Farm fires rage in Punjab but no FIR yet

Cases may rise to 80K next week, warn experts | PPCB says keeping tabs

Farm fires rage in Punjab but no FIR yet

Photo for representational purpose only. File photo

Aman Sood

Tribune News Service

Fatehgarh Sahib, November 11

Amid political slugfest ahead of the upcoming Vidhan Sabha polls, farmers, backed by several unions, are resorting to stubble burning more actively than last year. The state has witnessed over 55,000 farm fires to date with over 30 per cent fields in Malwa belt yet to be cleared for wheat sowing.

Against the Rs 65 lakh environmental compensation imposed on erring farmers, merely Rs 80,000 has been collected with 90 per cent of that amount collected in SBS Nagar, while other districts have turned a blind eye to the issue. In Fatehgarh Sahib and Patiala, many highways were choked due to burning crops and industrial pollution adding to the smog.

Interestingly, the police have also not taken farm fires seriously and not even a single FIR has been registered against defaulters. With the Assembly elections just three months away, Punjab has decided to go soft on paddy straw burning.

Every season, district magistrates order banning paddy stubble under Section 144 of the CrPC and the violator is liable to face action under Section 188 (disobedience to order duly promulgated) of the IPC. In addition, the government can impose Rs 1,500 per acre as environmental compensation.

Insiders, however, say that it is not that easy to fine farmers and take legal action against them as farmer unions are already threatening to launch agitation if fined. “Just by appointing administrative secretaries to check stubble burning in districts, the government can only request farmers as any action against them will be futile as they (erring farmers) neither pay fine nor can be arrested,” they said.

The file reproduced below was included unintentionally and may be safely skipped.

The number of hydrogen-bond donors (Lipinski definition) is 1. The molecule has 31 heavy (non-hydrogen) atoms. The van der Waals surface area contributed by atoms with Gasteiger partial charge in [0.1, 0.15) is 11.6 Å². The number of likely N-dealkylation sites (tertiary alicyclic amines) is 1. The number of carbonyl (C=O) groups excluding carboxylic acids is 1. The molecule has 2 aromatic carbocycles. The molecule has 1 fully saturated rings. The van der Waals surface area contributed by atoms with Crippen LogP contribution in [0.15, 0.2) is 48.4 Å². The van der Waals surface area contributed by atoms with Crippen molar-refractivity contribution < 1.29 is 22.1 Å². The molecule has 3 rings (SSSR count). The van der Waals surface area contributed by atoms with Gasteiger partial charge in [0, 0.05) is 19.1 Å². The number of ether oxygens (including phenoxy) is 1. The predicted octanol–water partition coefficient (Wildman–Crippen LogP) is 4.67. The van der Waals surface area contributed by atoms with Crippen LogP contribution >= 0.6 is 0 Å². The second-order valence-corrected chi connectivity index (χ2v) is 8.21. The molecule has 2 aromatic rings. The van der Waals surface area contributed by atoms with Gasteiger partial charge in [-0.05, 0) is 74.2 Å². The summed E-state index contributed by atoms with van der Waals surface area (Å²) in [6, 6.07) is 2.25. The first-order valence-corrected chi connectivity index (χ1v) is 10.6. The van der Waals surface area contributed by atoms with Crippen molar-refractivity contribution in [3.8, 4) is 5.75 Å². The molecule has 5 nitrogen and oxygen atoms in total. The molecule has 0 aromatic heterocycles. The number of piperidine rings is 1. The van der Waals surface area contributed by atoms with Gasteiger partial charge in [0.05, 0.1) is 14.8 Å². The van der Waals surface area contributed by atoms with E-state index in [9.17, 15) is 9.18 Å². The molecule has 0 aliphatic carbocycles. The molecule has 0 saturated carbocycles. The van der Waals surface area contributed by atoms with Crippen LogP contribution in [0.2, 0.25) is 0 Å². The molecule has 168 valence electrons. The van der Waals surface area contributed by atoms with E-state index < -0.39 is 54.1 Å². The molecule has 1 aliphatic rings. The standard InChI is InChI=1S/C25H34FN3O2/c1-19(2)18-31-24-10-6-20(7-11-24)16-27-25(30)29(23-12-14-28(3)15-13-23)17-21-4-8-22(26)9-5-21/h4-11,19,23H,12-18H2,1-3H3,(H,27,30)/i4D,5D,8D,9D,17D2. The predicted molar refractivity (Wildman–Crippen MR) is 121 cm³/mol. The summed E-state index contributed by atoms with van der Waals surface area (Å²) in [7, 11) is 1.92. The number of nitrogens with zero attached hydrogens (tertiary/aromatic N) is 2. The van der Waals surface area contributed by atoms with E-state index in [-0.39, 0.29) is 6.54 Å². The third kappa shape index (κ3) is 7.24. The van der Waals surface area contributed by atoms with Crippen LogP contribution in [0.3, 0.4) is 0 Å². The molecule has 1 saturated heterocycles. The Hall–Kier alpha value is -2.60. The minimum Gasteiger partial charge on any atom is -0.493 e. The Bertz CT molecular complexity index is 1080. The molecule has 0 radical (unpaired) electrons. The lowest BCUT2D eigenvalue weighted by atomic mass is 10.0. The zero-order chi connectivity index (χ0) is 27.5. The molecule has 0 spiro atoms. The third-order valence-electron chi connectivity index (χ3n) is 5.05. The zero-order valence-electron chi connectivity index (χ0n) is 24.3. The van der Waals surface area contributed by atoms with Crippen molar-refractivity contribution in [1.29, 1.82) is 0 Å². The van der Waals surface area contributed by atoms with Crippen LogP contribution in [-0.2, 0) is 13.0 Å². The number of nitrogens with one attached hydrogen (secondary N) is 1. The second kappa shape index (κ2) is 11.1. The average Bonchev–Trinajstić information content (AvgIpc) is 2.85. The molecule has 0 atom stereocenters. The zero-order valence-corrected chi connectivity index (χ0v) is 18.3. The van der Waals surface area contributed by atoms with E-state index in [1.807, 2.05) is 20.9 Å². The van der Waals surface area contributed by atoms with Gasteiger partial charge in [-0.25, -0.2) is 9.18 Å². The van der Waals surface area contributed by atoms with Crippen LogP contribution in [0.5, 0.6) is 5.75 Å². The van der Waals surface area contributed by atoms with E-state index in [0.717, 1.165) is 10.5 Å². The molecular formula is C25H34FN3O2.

With polls round the corner, politicians across party lines are already opposed to the drive to challan farmers who burnt stubble.

“We are not against a ban on stubble burning, but farmers should be compensated for the additional Rs 4,000 to Rs 5,000 per acre cost,” said Satnam S Behru, chief of the Consortium of Indian Farmers Association. “Farmers are already burdened and the authorities must show them a financially viable way to stop stubble burning,” he said.

“We are keeping a tab and monitoring the situation,” said PPCB Member Secretary Karunesh Garg.

Tribune Shorts

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